The Rev. Proc. permits issuers of direct pay bonds to cure excessive nonqualified use by reducing the amount of the refundable tax credit claimed by the amount allocable to the nonqualified bonds. Since direct pay bonds are taxable bonds with respect to which the IRS pays a subsidy, eliminating the subsidy puts the issuer in the same position as if it had refinanced the facilities on a taxable basis. In addition to eliminating the related subsidy, the Rev. Proc. also requires that any disposition proceeds be treated as proceeds for purposes of the arbitrage rules and as proceeds for purposes of the Code section to which the bonds relate. This results in the need to spend those amounts in compliance with the expenditure requirements for the particular type of bond involved. To effect this remedial action, the issuer must exclude that portion of the interest allocable to the nonqualified bond that accrues on or after the date of the nonqualified use from the first request for subsidy payments filed after the nonqualified use occurs. The issuer must make a special notation on the top of the form, attach an explanation stating that a nonqualified use occurred and the date of the nonqualified use, and include a revised debt service schedule for the remaining term of the bonds that reflects the excluded amounts.
In addition to permitting issuers to remediate direct pay bonds by reducing the federal tax credit claimed, the Rev. Proc. permits issuers of direct pay bonds and tax credit bonds to cure excessive nonqualified use by employing a redemption or defeasance remedial action or an alternative use of disposition proceeds remedial action that are similar in some respects to those applicable to governmental and 501(c)(3) bonds under the Treasury Regulations. In both cases, any disposition proceeds must be treated as proceeds for purposes of the arbitrage rules and as proceeds for purposes of the Code section to which the bonds relate, resulting in the need to spend those amounts in compliance with the expenditure requirements for the particular type of bond involved. The Rev. Proc. also requires that when using the alternative use of disposition proceeds remedial action, any unspent disposition proceeds at the end of two years be used within 90 days for a redemption or defeasance remedial action.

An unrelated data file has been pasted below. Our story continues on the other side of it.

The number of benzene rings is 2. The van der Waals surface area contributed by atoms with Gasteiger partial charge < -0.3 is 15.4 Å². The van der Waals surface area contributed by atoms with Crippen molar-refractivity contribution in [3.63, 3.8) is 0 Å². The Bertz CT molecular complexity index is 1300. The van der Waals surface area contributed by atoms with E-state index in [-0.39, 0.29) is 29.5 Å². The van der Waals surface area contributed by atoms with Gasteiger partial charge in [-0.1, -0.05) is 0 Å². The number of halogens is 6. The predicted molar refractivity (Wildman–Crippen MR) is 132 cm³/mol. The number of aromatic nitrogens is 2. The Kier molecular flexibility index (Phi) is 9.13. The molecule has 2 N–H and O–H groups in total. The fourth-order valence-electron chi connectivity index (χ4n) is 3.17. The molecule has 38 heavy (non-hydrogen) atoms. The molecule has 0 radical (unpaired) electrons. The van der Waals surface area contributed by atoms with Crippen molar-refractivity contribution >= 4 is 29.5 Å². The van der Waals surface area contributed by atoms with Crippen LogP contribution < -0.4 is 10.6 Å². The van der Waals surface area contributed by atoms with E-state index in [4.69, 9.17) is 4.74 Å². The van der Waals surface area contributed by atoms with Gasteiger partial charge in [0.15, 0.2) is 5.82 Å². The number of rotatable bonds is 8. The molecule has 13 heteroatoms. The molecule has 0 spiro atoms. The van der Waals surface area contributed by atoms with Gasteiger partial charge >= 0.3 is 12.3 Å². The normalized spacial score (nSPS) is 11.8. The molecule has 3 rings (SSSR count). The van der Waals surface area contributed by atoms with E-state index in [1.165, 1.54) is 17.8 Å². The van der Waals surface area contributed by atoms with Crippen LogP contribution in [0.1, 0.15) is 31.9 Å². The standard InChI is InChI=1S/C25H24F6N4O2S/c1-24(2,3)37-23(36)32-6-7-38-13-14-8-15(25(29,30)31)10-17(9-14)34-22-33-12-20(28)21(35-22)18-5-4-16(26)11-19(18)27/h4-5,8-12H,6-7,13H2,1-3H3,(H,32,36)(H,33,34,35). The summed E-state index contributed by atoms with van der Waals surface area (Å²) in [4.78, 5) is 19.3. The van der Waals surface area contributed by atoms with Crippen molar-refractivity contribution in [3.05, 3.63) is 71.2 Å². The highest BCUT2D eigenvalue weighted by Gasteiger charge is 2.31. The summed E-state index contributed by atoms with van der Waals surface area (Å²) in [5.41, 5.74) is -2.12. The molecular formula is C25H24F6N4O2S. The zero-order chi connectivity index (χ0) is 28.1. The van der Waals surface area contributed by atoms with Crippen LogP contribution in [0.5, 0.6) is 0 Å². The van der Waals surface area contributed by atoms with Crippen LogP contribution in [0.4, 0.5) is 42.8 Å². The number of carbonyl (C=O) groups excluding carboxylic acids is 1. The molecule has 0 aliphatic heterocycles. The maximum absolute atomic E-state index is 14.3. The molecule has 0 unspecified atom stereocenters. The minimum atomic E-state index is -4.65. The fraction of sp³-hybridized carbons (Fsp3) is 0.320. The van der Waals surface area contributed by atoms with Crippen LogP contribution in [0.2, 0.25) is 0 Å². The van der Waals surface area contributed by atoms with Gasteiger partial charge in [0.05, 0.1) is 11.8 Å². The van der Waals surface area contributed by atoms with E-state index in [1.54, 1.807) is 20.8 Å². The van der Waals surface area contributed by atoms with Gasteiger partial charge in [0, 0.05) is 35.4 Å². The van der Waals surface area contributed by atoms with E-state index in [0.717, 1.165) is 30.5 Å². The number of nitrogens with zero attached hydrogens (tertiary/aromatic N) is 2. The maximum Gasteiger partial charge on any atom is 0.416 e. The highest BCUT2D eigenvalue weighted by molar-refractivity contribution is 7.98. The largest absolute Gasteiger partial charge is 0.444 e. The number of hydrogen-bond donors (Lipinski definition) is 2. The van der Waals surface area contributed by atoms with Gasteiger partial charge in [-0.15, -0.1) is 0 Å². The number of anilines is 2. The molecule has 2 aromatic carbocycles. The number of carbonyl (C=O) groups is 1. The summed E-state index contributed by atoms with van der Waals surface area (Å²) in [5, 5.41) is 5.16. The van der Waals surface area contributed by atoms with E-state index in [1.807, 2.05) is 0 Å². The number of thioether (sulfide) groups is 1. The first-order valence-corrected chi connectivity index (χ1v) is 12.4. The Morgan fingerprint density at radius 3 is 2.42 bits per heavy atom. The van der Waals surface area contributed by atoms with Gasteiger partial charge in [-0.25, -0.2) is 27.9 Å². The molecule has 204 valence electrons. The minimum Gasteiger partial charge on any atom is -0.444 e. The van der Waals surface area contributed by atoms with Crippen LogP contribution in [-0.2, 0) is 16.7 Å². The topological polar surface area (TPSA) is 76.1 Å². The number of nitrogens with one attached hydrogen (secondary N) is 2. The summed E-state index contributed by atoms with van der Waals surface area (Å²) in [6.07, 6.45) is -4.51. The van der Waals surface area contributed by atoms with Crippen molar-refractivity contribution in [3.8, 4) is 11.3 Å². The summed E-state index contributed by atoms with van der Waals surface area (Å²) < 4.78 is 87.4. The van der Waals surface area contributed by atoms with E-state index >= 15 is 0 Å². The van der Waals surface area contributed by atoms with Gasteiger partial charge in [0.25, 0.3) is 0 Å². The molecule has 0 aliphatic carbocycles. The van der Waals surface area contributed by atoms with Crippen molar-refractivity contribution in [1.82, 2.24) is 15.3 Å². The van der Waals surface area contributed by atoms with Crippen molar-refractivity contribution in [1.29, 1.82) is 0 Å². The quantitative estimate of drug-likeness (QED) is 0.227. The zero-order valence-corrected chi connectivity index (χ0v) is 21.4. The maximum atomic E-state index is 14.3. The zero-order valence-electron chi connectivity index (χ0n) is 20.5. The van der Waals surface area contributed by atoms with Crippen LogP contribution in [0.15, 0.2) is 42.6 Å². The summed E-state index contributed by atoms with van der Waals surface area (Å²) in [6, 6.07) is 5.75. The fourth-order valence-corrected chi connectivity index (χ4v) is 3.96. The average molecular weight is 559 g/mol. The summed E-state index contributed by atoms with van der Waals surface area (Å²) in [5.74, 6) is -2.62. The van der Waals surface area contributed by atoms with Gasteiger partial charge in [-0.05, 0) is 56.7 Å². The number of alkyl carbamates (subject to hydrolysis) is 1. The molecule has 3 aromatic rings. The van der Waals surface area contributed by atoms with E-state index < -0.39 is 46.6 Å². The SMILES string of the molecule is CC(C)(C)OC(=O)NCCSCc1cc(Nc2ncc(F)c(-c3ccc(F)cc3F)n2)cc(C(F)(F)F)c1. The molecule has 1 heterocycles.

A defeasance escrow that is established to redeem nonqualified bonds is generally subject to yield restriction. In this regard, the Rev. Proc. helpfully provides that an issuer may use arbitrage rebate payments to satisfy the yield restriction requirement for the defeasance escrow and indicates that issuers may apply this rule to defeasance escrows established to remediate nonqualified use for tax-exempt governmental bonds, tax-exempt 501(c)(3) bonds and tax-exempt private activity bonds, as well as tax-advantaged bonds.
The Rev. Proc. applies to a nonqualified use that occurs on or after April 11, 2018, and may be applied to nonqualified use that occurs before that date.
The foregoing has been prepared for the general information of clients and friends of the firm. It is not meant to provide legal advice with respect to any specific matter and should not be acted upon without professional counsel. If you have any questions or require any further information regarding these or other related matters, please contact your regular Nixon Peabody LLP representative. This material may be considered advertising under certain rules of professional conduct.